WASHINGTON - Leaders of the new Republican majority emerged emboldened Wednesday, promising to slash the size of government and setting their sights on repealing President Barack Obama's signature health care overhaul.
House Minority Leader John Boehner (R-Ohio) began to lay the groundwork for what is still a loosely defined Republican agenda, but he signaled his desire not to overreach or misinterpret the election results as giving his party a large mandate. GOP leaders agreed that their victory had more to do with what the public opposed than what they offered.
"It's pretty clear that the Obama-Pelosi agenda is being rejected by the American people," Boehner, the speaker-in-waiting, told reporters. "We're going to continue and renew our efforts for a smaller, less costly and more accountable government."
Obama said he would redouble his efforts to work with House Republicans, but he also firmly defended his policies of the past two years and suggested that his failures were more about messaging than anything else.
With at least 60 seats gained, Republicans were poised to control their largest House majority since the Truman administration of the late 1940s. Their top priority, they said, is cutting the size of government.
But their ultimate target is Obama's health care overhaul, which many new members ran on a promise to repeal. Boehner said he would move slowly, adding that it is important to "lay the groundwork before we begin to repeal this monstrosity."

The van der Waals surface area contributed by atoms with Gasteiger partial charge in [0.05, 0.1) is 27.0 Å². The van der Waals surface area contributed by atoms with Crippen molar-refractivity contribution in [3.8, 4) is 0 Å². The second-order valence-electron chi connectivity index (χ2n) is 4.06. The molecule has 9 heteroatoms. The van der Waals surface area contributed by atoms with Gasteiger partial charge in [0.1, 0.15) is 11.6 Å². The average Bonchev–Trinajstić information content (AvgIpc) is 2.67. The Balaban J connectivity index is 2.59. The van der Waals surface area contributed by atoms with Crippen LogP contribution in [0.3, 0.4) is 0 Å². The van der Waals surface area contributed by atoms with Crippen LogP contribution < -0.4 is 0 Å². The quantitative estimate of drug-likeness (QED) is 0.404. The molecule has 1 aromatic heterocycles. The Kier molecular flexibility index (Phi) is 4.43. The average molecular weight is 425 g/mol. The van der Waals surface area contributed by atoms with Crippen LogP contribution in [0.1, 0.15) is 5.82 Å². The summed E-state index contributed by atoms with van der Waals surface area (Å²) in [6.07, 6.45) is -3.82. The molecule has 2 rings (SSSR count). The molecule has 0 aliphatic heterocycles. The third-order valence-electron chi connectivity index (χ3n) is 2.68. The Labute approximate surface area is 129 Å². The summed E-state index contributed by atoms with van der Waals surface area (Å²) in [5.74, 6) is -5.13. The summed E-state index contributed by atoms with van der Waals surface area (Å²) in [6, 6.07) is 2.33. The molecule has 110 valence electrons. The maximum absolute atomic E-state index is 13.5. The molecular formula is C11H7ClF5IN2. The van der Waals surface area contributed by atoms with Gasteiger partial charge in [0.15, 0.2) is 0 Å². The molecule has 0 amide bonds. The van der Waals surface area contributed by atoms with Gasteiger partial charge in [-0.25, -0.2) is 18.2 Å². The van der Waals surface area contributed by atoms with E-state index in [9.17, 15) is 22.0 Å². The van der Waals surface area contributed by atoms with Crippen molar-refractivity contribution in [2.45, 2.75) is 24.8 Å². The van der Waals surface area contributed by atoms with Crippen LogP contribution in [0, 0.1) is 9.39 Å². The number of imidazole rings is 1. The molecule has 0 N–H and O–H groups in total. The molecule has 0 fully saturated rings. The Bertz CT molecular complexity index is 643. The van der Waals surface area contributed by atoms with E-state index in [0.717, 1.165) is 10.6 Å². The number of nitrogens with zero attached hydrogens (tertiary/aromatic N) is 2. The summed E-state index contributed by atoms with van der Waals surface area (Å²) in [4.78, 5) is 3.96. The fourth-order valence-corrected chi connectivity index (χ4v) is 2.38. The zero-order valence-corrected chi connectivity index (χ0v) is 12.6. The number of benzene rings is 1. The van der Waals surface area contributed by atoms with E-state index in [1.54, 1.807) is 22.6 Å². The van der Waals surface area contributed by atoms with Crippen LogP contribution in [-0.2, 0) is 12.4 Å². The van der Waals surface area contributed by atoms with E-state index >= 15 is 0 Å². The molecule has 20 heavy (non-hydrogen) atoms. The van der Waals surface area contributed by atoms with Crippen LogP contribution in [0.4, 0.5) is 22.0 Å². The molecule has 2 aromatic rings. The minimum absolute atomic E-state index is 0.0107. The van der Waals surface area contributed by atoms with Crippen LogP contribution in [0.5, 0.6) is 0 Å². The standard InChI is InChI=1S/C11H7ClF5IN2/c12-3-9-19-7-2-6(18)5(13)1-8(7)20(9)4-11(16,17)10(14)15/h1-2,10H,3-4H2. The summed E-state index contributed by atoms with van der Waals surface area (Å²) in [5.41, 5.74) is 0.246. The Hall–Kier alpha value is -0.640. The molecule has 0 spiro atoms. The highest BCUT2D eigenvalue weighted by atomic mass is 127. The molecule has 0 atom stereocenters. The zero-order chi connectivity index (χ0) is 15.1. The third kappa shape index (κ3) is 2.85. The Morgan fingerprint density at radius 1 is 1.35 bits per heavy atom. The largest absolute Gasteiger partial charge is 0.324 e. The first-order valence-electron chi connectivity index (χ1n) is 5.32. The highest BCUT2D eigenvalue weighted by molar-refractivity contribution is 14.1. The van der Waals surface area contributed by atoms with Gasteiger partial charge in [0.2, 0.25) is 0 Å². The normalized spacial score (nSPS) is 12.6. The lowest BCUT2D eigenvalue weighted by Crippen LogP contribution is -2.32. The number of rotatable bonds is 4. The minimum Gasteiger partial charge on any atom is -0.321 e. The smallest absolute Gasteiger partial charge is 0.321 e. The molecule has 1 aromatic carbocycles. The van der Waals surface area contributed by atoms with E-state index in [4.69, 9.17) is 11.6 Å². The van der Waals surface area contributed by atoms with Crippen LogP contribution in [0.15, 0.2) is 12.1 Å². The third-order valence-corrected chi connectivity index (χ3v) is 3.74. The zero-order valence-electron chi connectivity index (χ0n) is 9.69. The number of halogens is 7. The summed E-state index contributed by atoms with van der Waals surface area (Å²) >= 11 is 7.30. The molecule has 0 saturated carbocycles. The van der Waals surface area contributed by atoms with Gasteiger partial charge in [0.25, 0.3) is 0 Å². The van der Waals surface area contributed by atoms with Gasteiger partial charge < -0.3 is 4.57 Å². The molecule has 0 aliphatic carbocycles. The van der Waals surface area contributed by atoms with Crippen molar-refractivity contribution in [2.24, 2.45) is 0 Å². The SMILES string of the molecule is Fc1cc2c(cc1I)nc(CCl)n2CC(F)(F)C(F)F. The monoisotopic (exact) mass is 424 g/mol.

With Democrats still in control of the Senate and Obama in command of the veto pen, Republicans will be hard-pressed to make good on their hopes of repeal. But Senate Majority Leader Harry Reid (D-Nev.), fresh from his victory over tea party candidate Sharron Angle, said he is open to "tweaking." Obama, too, expressed flexibility on some details, but said the public stands behind the new legislation.
Exit polls showed that roughly half the public wants to repeal the bill but that the other half wants to keep or expand it, setting the stage for a potential showdown.
Adjusting to his new role, Boehner appointed Republicans to a "transition committee" to examine both internal rules of the House and the agenda ahead. Republicans began a scramble for lower-level leadership posts and for committee chairs, which Boehner wants to empower.
Republicans were notably cautious in their interpretation of the election results, choosing not to claim a broad mandate.
Far from announcing a major shakeup, as George W. Bush did after losing Congress in 2006, Obama suggested that he would recommit to his top priorities of energy and the economy - and not back away from the central provisions of his health care overhaul. He pledged to work harder at his long-stated goal of finding common ground with Republicans, now a strategic necessity.
Senate Democrats were on pace to maintain control, although with a much smaller majority of 52 or 53 seats. Party leaders conceded the new reality but pivoted to a position of demanding that Republicans engage in the legislative process more so next year than in the previous two years.
House Speaker Nancy Pelosi (D-Calif.), driven from power after four years as the first woman to fill that role, said she had not decided whether to relinquish her post. If she steps aside, Rep. Steny Hoyer of Maryland is the presumed Democratic House leader.